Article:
In instance documents (i.e., when you're authoring content), you tell consumers which type you're using with the xsi:type attribute:

  <stix:Indicators> 
 <stix:Indicator xsi:type="indicator:IndicatorType" id="example:Indicator-33fe3b22-0201-47cf-85d0-97c02164528d">

Note that you will also have to define the namespace prefix and specify the schema location in the STIX_Package header:

 <stix:STIX_Package 
  xmlns:xsi="http://www.w3.org/2001/XMLSchema-instance" 
  xmlns:stix="http://stix.mitre.org/stix-1" 
  xmlns:indicator="http://stix.mitre.org/Indicator-2" 
  xmlns:example="http://example.com/" 
  xsi:schemaLocation=" 
  http://stix.mitre.org/stix-1 ../../stix_core.xsd 
  http://stix.mitre.org/Indicator-2 
  http://stix.mitre.org/XMLSchema/indicator/2.0/indicator.xsd 
  id="example:STIXPackage-33fe3b22-0201-47cf-85d0-97c02164528d" 
  >

Once you specify the xsi:type attribute, your IDE should again start to autocomplete content for the type you specified.

As you saw in the example above, any time the STIX schema uses a derived type there are schema annotations that note this and, if there is a default or expected type that should be used, list the type and which schema it is available in:

  <xs:element name="Indicator" type="stixCommon:IndicatorBaseType" maxOccurs="unbounded"> 
 <xs:annotation> 
  <xs:documentation> 

Characterizes a single cyber threat Indicator.

This field is implemented through the xsi:type extension mechanism. The default and strongly recommended type is IndicatorType in the http://stix.mitre.org/Indicator-2 namespace. This type is defined in the indicator.xsd file or at the URL http://stix.mitre.org/XMLSchema/indicator/2.0/indicator.xsd.

    </xs:documentation> 
 </xs:annotation> 
</xs:element>

This mechanism is used throughout STIX, in particular for extensions, component types, and controlled vocabularies. In addition, it is used in CybOX for their extensions, object properties types, and controlled vocabularies. Please keep an eye on the schema annotations, in particular if the content seems empty when it should not be empty.

D14. Can I use STIX and CybOX to share Snort Rules? If so, how?

Our aim is to both enable and advance information sharing. As such, STIX supports the encapsulation of Snort rules in STIX Indicators so that parties may directly exchange Snort rules. However, STIX’s ideal aim is to provide the necessary structure to support the encapsulation of the source information that led to the generation of the Snort rule. When this source information is not readily available, it is possible to automatically extract some key objects and patterns directly from the Snort rule. However, our first preference is to directly use the source information rather than attempt to recreate source information from the resulting Snort rule. Inclusion of source information along with the Snort rule will allow for enhanced analytics and improved situational awareness when sharing Snort rules.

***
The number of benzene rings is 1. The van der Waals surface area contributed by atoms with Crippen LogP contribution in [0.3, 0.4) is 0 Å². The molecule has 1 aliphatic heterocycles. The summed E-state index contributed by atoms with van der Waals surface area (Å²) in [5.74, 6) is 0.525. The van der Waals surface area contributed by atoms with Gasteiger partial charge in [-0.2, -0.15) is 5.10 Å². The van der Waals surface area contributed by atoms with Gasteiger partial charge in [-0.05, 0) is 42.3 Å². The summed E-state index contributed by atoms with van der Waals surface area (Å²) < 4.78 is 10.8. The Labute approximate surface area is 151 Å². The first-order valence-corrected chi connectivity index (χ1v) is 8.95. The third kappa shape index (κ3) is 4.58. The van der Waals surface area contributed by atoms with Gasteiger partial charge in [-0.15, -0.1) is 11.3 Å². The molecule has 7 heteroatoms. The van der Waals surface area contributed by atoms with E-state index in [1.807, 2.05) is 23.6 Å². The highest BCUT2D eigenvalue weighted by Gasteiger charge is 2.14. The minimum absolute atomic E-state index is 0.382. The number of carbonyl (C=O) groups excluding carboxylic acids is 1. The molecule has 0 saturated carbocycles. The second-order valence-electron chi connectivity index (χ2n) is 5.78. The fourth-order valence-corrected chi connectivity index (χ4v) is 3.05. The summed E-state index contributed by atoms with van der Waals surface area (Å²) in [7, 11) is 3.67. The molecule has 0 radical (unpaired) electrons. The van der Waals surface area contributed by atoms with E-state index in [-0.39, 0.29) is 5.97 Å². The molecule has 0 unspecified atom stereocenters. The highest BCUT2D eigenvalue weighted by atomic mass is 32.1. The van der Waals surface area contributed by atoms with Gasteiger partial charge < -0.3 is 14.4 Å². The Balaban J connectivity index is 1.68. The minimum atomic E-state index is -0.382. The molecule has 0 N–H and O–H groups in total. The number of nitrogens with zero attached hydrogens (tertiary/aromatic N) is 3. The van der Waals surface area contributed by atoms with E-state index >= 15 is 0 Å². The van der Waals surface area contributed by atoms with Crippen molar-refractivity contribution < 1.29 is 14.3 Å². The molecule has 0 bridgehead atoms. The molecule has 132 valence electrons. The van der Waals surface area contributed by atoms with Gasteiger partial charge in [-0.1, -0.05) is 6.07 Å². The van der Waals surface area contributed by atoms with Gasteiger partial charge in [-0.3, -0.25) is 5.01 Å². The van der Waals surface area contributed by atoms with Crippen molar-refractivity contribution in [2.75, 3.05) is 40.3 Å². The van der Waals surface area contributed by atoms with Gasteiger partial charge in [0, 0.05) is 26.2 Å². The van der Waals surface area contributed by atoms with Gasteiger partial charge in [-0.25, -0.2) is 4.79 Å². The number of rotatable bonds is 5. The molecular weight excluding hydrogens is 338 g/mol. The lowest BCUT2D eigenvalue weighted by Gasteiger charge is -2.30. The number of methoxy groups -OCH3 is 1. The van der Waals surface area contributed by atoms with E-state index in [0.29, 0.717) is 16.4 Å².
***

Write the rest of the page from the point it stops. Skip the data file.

D15. How can I learn more about using STIX? Is there documentation available?

To learn about STIX, please visit the Getting Started section on GitHub.com.

Yes, STIX Technical Documentation is available for users of all levels in the Getting Started section on GitHub.com.

STIX Community

E1. What is the role of the STIX Community and how can I join?

The STIX Community helps build this growing, open-source industry effort by participating in the development of the STIX Language through the following:

  • STIX Community Email Discussion List — where community members discuss the latest drafts of the STIX schemas, specifications, utilities, technical documents, and other items integral to the ongoing development of STIX.
  • STIXProject GitHub Repositories — the central location for STIX Community members to make open-source contributions to STIX development and manage issue tracking for the STIX schemas, tools, specifications, and other supporting information and items.
  • Periodic face-to-face interactions at meetings, conferences and birds-of-a-feather sessions. See the STIX Calendar for upcoming events, or contact stix@mitre.org to have us make a presentation or participate in your event.

You may also email us directly at stix@mitre.org with any comments or concerns.

E2. What is MITRE?

In partnership with government clients, The MITRE Corporation (MITRE) is a not-for-profit corporation working in the public interest. It addresses issues of critical national importance, combining systems engineering and information technology to develop innovative solutions that make a difference.

MITRE’s work is focused within Federally Funded Research and Development Centers (FFRDCs) for the: Department of Defense, Federal Aviation Administration, Internal Revenue Service and Department of Veterans Affairs, Department of Homeland Security, Administrative Office of the U.S. Courts, and the Centers for Medicare and Medicaid Services.

E3. What is MITRE’s role in STIX?

MITRE acts as the STIX community facilitator and coordinator. In that role it manages the STIX website, community engagement, and discussion lists to enable open and public collaboration with all stakeholders.

E4. Why is MITRE maintaining STIX, and how long does MITRE plan to maintain it?

In accordance with its mission, MITRE has traditionally acted in the public interest. Its unique role allows it to provide an objective perspective to this effort. MITRE will maintain STIX as long as it serves the community to do so.

E5. Who funds STIX? Who is the Sponsor?

STIX is sponsored by the office of Cybersecurity and Communications at the U.S. Department of Homeland Security.

E6. What is the relationship between STIX and DHS?

STIX is a U.S. Department of Homeland Security's led effort of the office of Cybersecurity and Communications. MITRE, operating as DHS’s Federally Funded Research and Development Center (FFRDC), manages this STIX website, community engagement, and discussion lists to enable open and public collaboration with all stakeholders.

Page Last Updated: August 22, 2014